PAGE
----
The right hand is the sinister one as far as left-handers are concerned, according to researchers.
The left hand has alway had a bad press, being associated with death, witchcraft and evil.
But according to Daniel Casasanto of Stanford University, left-handers tend to associate the left with nice and good things and the right with ugly and bad things – despite the enormous power of cultural context and language.
In one experiment, Casasanto asked participants to draw boxes representing good things and bad things.
Most right-handed people located good things in the box on the right while left-handers placed them in the box on the left. Interestingly, only 14 percent of participants thought that their choice had anything to do with their dominant hand.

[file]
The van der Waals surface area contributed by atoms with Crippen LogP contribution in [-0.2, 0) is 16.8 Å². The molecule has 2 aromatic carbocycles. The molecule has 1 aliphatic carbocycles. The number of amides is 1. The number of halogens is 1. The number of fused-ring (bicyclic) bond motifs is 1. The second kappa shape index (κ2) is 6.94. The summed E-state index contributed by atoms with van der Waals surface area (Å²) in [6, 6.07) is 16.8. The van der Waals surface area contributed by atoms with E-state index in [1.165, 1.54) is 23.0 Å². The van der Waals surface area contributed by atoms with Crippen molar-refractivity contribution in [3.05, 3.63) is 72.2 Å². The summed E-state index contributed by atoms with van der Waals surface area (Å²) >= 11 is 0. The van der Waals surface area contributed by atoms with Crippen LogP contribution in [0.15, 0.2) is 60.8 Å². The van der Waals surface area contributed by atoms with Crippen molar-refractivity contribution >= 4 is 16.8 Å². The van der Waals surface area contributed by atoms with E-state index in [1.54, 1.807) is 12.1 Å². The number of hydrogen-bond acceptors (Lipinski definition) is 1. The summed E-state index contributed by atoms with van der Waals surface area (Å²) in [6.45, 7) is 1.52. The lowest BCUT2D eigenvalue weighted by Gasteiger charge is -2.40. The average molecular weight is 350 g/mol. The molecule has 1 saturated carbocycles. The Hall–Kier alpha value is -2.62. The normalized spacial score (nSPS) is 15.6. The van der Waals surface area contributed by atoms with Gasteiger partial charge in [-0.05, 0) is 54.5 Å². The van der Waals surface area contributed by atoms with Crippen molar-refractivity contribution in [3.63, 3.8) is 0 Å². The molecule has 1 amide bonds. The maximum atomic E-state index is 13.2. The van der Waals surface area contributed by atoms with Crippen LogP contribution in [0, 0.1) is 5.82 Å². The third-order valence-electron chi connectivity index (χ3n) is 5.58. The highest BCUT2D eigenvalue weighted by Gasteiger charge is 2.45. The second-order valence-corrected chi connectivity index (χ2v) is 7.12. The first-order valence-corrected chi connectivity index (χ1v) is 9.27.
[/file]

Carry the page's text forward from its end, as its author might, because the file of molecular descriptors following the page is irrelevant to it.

In other tasks, participants were asked to rate pairs of objects or people, indicating which of the two seemed more intelligent, more honest, more attractive and happier.
In all tasks, right-handers tended to evaluate the object on the right better, while left-handers favoured the one on the left.
Julio Santiago of the University of Granada points out that association between right and left with the symbolic systems of the world cultures reaches almost every aspect of life.
“Thus, right and left are respectively associated with aristocratic and common people, male and female, sacred and profane, good and bad,” he says.
“Eventually, these partnerships control aspects of life as varied as the position in which dead are buried, distribution of space in homes and churches, positions in which men and women sit at the table or in the temple and the hand chosen for saluting, swearing, eating or bathing.”